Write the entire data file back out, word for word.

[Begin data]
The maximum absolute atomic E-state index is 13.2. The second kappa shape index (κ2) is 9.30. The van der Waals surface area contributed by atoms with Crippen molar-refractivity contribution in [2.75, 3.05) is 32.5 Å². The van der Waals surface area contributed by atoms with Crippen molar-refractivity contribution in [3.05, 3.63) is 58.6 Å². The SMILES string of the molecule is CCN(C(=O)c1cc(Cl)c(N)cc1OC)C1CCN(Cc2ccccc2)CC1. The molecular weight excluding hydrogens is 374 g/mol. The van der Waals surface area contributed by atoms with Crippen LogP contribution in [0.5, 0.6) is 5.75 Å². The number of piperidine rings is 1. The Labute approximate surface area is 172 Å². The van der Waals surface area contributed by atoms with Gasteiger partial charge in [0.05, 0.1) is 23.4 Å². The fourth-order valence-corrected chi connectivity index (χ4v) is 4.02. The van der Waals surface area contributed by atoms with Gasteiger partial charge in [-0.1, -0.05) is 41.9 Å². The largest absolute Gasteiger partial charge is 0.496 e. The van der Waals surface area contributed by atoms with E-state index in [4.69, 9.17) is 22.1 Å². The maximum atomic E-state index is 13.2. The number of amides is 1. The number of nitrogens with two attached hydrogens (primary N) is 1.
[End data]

The maximum absolute atomic E-state index is 13.2. The second kappa shape index (κ2) is 9.30. The van der Waals surface area contributed by atoms with Crippen molar-refractivity contribution in [2.75, 3.05) is 32.5 Å². The van der Waals surface area contributed by atoms with Crippen molar-refractivity contribution in [3.05, 3.63) is 58.6 Å². The SMILES string of the molecule is CCN(C(=O)c1cc(Cl)c(N)cc1OC)C1CCN(Cc2ccccc2)CC1. The molecular weight excluding hydrogens is 374 g/mol. The van der Waals surface area contributed by atoms with Crippen LogP contribution in [0.5, 0.6) is 5.75 Å². The number of piperidine rings is 1. The Labute approximate surface area is 172 Å². The van der Waals surface area contributed by atoms with Gasteiger partial charge in [0.05, 0.1) is 23.4 Å². The fourth-order valence-corrected chi connectivity index (χ4v) is 4.02. The van der Waals surface area contributed by atoms with Gasteiger partial charge in [-0.1, -0.05) is 41.9 Å². The largest absolute Gasteiger partial charge is 0.496 e. The van der Waals surface area contributed by atoms with E-state index in [4.69, 9.17) is 22.1 Å². The maximum atomic E-state index is 13.2. The number of amides is 1. The number of nitrogens with two attached hydrogens (primary N) is 1.